from Daily Writing Tips:
Fred Astaire drew laughs back in the Thirties with his song “Let’s Call the Whole Thing Off” in which the lovers can’t agree on the pronunciation of words like either, neither, and tomato.
On a personal level, I cringe when I hear someone sound the “t” in often or pronounce pecan with a short “a,” but I have to acknowledge that both these pronunciations are widely accepted alternate pronunciations that can be justified by the spelling.
Alternate pronunciations, however, are a different matter from out-and-out mispronunciations. The latter, no matter how common, are incorrect, either because of the spelling that indicates another pronunciation, or because of what is widely agreed upon to be conventional usage. Word of caution: I’m writing from an American perspective.
Here are 50 frequently mispronounced words. The list is by no means exhaustive, but provides a good start.
1. aegis – The ae in this word is pronounced /ee/. Say EE-JIS/, not /ay-jis/. In mythology the “aegis” is associated especially with the goddess Athene. It is her shield with the Gorgon’s head on it.
2. anyway – The problem with this word is not so much pronunciation as the addition of an unnecessary sound. Don’t add an s to make it “anyways.” The word is ANYWAY.
3. archipelago – Because the word is from Greek, the ch is pronounced with a /k/ sound. Say /AR-KI-PEL-A-GO/, not /arch-i-pel-a-go/.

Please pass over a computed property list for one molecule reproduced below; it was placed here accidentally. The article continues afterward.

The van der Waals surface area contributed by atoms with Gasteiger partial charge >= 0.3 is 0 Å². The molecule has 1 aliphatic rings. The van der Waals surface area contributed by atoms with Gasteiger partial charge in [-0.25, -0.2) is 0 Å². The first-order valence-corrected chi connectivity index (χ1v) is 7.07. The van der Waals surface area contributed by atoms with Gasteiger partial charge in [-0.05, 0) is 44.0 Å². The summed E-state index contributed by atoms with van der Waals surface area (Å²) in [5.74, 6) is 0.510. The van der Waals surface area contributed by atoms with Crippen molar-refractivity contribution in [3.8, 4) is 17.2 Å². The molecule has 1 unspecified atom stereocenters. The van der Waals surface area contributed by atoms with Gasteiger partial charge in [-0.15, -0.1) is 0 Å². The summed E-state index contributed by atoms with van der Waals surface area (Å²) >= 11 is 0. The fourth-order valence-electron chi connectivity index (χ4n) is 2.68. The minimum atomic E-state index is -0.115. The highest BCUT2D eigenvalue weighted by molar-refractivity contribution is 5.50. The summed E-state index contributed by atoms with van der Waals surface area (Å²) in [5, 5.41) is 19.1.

4. arctic – Note the C after the R. Say /ARK-TIK/, not /ar-tik/.
5. accessory – the first C has a “hard” sound. Say /AK-SESS-OR-Y/, not /ass-ess-or-y/.
6. ask – The S comes before the K. Say /ASK/ not /aks/.
7. asterisk – Notice the second S. Say /AS-TER-ISK/, not /as-ter-ik/.
8. athlete – The word has two syllables, not three. Say /ATH-LETE/, not /ath-uh-lete/.
9. barbed wire – Notice the AR in the first syllable. Say /BARBD/, not /bob/.
10. cache – The word is of French origin, but it does not end with an accented syllable. A cache is a hiding place or something that is being hidden: a cache of supplies; a cache of money; a cache of drugs. Say /KASH/, not /ka-shay/.
11. candidate – Notice the first d. Say /KAN-DI-DATE/, not /kan-i-date/.
12. cavalry – This word refers to troops that fight on horseback. Say /KAV-UL-RY/, not /kal-vuh-ry/. NOTE: Calvary refers the place where Jesus was crucified and IS pronounced /kal-vuh-ry/.)
13. chaos – The spelling ch can represent three different sounds in English: /tch/ as in church, /k/ as in Christmas, and /sh/ as in chef. The first sound is heard in words of English origin and is the most common. The second sound of ch, /k/, is heard in words of Greek origin. The third and least common of the three ch sounds is heard in words adopted from modern French. Chaos is a Greek word. Say /KAY-OS/, not /tchay-os/.
14. clothes – Notice the TH spelling and sound. Say /KLOTHZ/, not /kloz/.
15. daïs – A daïs is a raised platform. The pronunciation fault is to reverse the vowel sounds. The word is often misspelled as well as mispronounced. Say /DAY-IS/ not /dī-is/.
16. dilate – The word has two syllables, not three. Say /DI-LATE/, not /di-a-late/.
17. drowned – This is the past participle form of the verb drown. Notice that there is no D on drown. Don’t add one when using the word in its past form. Say /DROWND/, not /drown-ded/.
18. et cetera – This Latin term is often mispronounced and its abbreviation is frequently misspelled. Say /ET CET-ER-A/, not /ex cet-er-a/. For the abbreviation, write ETC., not ect.
19. February – Just about everyone I know drops the first r in February. The spelling calls for /FEB-ROO-AR-Y/, not /feb-u-ar-y/.
20. foliage – The word has three syllables. Say /FO-LI-UJ/, not /fol-uj/.
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